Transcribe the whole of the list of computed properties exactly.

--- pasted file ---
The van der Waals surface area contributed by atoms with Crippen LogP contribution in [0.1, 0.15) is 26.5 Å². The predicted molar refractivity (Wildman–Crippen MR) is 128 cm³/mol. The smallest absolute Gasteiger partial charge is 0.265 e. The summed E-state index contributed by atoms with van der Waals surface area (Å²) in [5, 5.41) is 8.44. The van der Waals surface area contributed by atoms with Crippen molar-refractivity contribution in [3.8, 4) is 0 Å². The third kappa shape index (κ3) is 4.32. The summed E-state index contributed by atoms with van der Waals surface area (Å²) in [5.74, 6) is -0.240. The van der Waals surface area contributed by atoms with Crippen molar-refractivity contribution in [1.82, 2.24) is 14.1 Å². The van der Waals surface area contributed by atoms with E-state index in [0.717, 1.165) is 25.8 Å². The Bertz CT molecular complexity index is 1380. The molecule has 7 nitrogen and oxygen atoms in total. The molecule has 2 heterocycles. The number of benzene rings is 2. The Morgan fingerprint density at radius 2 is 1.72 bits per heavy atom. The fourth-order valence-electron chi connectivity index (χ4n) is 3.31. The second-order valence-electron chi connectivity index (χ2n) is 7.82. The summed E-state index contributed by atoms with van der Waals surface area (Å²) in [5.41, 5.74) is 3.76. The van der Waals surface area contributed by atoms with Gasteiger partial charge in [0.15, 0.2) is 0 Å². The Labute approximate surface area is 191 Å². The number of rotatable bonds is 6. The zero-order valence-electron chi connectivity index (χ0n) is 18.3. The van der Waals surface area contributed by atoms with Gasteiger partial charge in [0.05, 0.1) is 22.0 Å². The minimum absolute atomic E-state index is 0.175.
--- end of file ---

The van der Waals surface area contributed by atoms with Crippen LogP contribution in [0.1, 0.15) is 26.5 Å². The predicted molar refractivity (Wildman–Crippen MR) is 128 cm³/mol. The smallest absolute Gasteiger partial charge is 0.265 e. The summed E-state index contributed by atoms with van der Waals surface area (Å²) in [5, 5.41) is 8.44. The van der Waals surface area contributed by atoms with Crippen molar-refractivity contribution in [3.8, 4) is 0 Å². The third kappa shape index (κ3) is 4.32. The summed E-state index contributed by atoms with van der Waals surface area (Å²) in [5.74, 6) is -0.240. The van der Waals surface area contributed by atoms with Crippen molar-refractivity contribution in [1.82, 2.24) is 14.1 Å². The van der Waals surface area contributed by atoms with E-state index in [0.717, 1.165) is 25.8 Å². The Bertz CT molecular complexity index is 1380. The molecule has 7 nitrogen and oxygen atoms in total. The molecule has 2 heterocycles. The number of benzene rings is 2. The Morgan fingerprint density at radius 2 is 1.72 bits per heavy atom. The fourth-order valence-electron chi connectivity index (χ4n) is 3.31. The second-order valence-electron chi connectivity index (χ2n) is 7.82. The summed E-state index contributed by atoms with van der Waals surface area (Å²) in [5.41, 5.74) is 3.76. The van der Waals surface area contributed by atoms with Gasteiger partial charge in [0.15, 0.2) is 0 Å². The Labute approximate surface area is 191 Å². The number of rotatable bonds is 6. The zero-order valence-electron chi connectivity index (χ0n) is 18.3. The van der Waals surface area contributed by atoms with Gasteiger partial charge in [0.05, 0.1) is 22.0 Å². The minimum absolute atomic E-state index is 0.175.